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And The Winner Is …

… black cherry tomatoes.

Not only did they win me two ribbons at the county fair, they also are the highest producer in my rain soaked garden. I have harvested close to 25 pounds of these flavorful heirloom tomatoes from two plants. Plants purchased last spring from TLV Tree Farm at the Clarksville Farmers’ Market.

This is the second year they have taken second place in the heirloom tomato category. It’s the closest I have gotten to that elusive blue ribbon, and the $35 special premium attached to winning it.  I just can’t get my other heirlooms to ripen early enough to enter them in the fair. Next year will be even harder as the fair is a day earlier for entries, and I barely had adequate numbers of my other vegetables.

I did put in seven entries and came away with seven ribbons. Two firsts, three seconds, and two fourth place ribbons. My first place winners were my okra, and I had the largest tomato. Not very large, a green heirloom variety called Aunt Ruby’s Green German. It was a pound and a half. It’s crazy. I only got a half dozen of them from that plant, so it will not be bought again next year.

As for other notables from my garden, this is the year that the Italian cucurbita moschata, aka tromboncino took over my garden. It’s crawling everywhere and giving me 1-3 pound squash every time I go there.

This is the latest one. 2 Pounds, 14 ounces. There are seeds only in the bulb, so they are sweeter than other summer squash if you get them before they become too large. In past years, friends have found hiding ones that have weighed as much as 10 pounds. Those with darker green skins are treated like winter squash, peeled and used in soups or in muffins and breads.

I have been making and freezing trays of fritters. By themselves or paired with corn, or with sweet red peppers, we make a batch, have a few with dinner and then freeze them stacked on parchment. All winter long I can pull out a sheet or two and have fritters as a side dish with dinner.

Here is one of my earlier harvests of the squash.

And these are the other major producer this year. My okra. Drowning in okra. I had a market pack with ten plants in it. They looked quite pathetic when I planted them and I expected many of them to die. Nope, they didn’t. Out of ten tiny plants, seven survived and are now six feet tall and producing like mad. I have made many fries, have sautéed them, made a hash, and am running out of ideas. I do donate quite a bit of these to the food bank every Tuesday as we get dozen of them weekly.

Last but not least, the heirlooms.

Not a great year. Many cracked from the excessive rain. I did get quite a few of Rutgers tomatoes. Those are the red ones with the cracked tops. The green ones were those green German variety. The two on the bottom right were from my Amish CSA and not from the garden.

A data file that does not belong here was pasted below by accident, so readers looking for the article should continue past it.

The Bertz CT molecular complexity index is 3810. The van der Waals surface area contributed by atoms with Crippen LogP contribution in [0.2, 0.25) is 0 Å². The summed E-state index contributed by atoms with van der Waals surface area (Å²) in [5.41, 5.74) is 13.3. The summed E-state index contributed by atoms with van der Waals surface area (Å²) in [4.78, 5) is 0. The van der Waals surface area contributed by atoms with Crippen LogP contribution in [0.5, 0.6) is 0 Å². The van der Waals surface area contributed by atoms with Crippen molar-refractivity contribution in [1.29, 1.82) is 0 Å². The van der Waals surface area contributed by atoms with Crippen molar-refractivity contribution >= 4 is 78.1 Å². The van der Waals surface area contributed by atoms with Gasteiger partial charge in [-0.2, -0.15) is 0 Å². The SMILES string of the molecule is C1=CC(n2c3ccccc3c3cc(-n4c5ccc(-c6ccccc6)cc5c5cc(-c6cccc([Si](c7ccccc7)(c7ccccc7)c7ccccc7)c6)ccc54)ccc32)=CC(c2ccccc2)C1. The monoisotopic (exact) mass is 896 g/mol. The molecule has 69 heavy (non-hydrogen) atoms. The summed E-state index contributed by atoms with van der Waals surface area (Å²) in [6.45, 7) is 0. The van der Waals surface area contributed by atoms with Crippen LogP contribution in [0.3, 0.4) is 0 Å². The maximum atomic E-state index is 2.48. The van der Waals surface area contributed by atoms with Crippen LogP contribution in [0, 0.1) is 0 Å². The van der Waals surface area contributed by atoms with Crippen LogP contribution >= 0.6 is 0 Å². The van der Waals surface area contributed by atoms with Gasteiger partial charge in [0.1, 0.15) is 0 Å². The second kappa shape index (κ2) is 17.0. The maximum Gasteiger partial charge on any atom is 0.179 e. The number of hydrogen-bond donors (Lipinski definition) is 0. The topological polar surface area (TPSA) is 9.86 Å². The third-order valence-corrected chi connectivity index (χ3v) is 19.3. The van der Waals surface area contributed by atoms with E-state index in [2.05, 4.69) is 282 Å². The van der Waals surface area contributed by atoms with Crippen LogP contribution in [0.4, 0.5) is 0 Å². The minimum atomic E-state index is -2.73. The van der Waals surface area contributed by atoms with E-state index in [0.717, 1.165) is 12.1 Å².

But these were still my favorite. At the height of summer, they were large and sweet.

I roasted these. Spread out on a tray. Rolled in olive oil, sprinkled with salt, pepper, and oregano. Low temperature for a few hours. Like candy.

The garden is winding down. Just okra, cherry tomatoes and lettuces. A big basil plant and sage. Almost time to do my winter pesto and maybe spread some Tuscan kale plants in the corner to see how they do.

This summer was awful for the gardeners. Far too much rain, excessive heat when it wasn’t raining, and bugs galore. Still, I love the challenge and I enjoy my harvests.

Winter in the Spring

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It’s only fitting that on the second day of spring we get smacked with eight inches of snow. Heavy wet snow. Tree branch breaking snow. After all, I did just post a few weeks back about our unseasonable warm weather, and look where we are now.

Our CSA is also still stuck in winter mode. If I see carrots on the newsletter Friday night, I may finally reach my limit and give them to people on street corners. Ten weeks running. Every color. Some of them downright weird.

Mutant ninja carrots, even.

Then there are the vegetables on steroids.

The 2 and 1/2 pound red beet. It was split, roasted and diced for salads. Many, many salads.

Followed by the next delivery with this “little” treasure.

There were two sweet potatoes that week. Total of more than 5 pounds. Far too large to roast. I gave one away, the little one, to a friend and the other, the behemoth, will become an ingredient in another adventure in lasagna. Maybe this weekend.

I cannot wait to see real baby greens on the list for my weekly pickup. I am so tired of winter, and want to get my garden going. Bring on the arugula, the pea shoots, the spring mix. Bring on the local farmer’s markets where I can get something light and refreshing. And put away those humongous root vegetables.

 

Summer in the Winter

The weather here has been crazy. Short sleeve weather. Open the windows and eat outside.

Tuesday, we just decided we needed a road trip to our favorite flea market, farmer’s market and lunch stop. Manheim PA. The Roots market and auction.

It’s a throwback to the large markets once common across the country. Not that far off from some of the best markets we found on our trip to the Mediterranean.  Lots of local stuff. Some not so local stuff. Many vendors selling goods. Used items.

Everything and anything. Even a live poultry auction in one of the buildings.

Flea markets are fun. I found a treasure trove of Time Life cookbooks of the world here a few years back. This year, wandering around we did find a book seller that had many of the westerns that my mom loves. In large books, without faded print.

We had lunch. Did a bit of shopping. I picked up some of my favorite celery. Some herbs. A couple avocados to go with the Tuscan kale in my CSA share.

A lazy day in almost perfect weather.

This celery was the real reason for the trip. If you haven’t tried it, you should. Head up to the area just west of Lancaster, on any Tuesday. Find Hodecker’s. Their celery is so sweet, and so different from that in the stores. The family sells their home grown product part of the year, and the rest of the year imports the same variety from California. It’s different. It’s awesome, and a treat for those of us who enjoy the best produce we can find.

We must be crazy. Driving for two hours just to buy celery. And have PA sausage subs. And home made cookies for dessert. Maybe pick up a shoo fly pie.

 

Cabin Fever

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So, y’all tired of ice and snow, mostly ice, yet?

I am. Not loving the weather or the way it bothers my “aging” bones. Time to find some interesting things to do while waiting for spring to get here.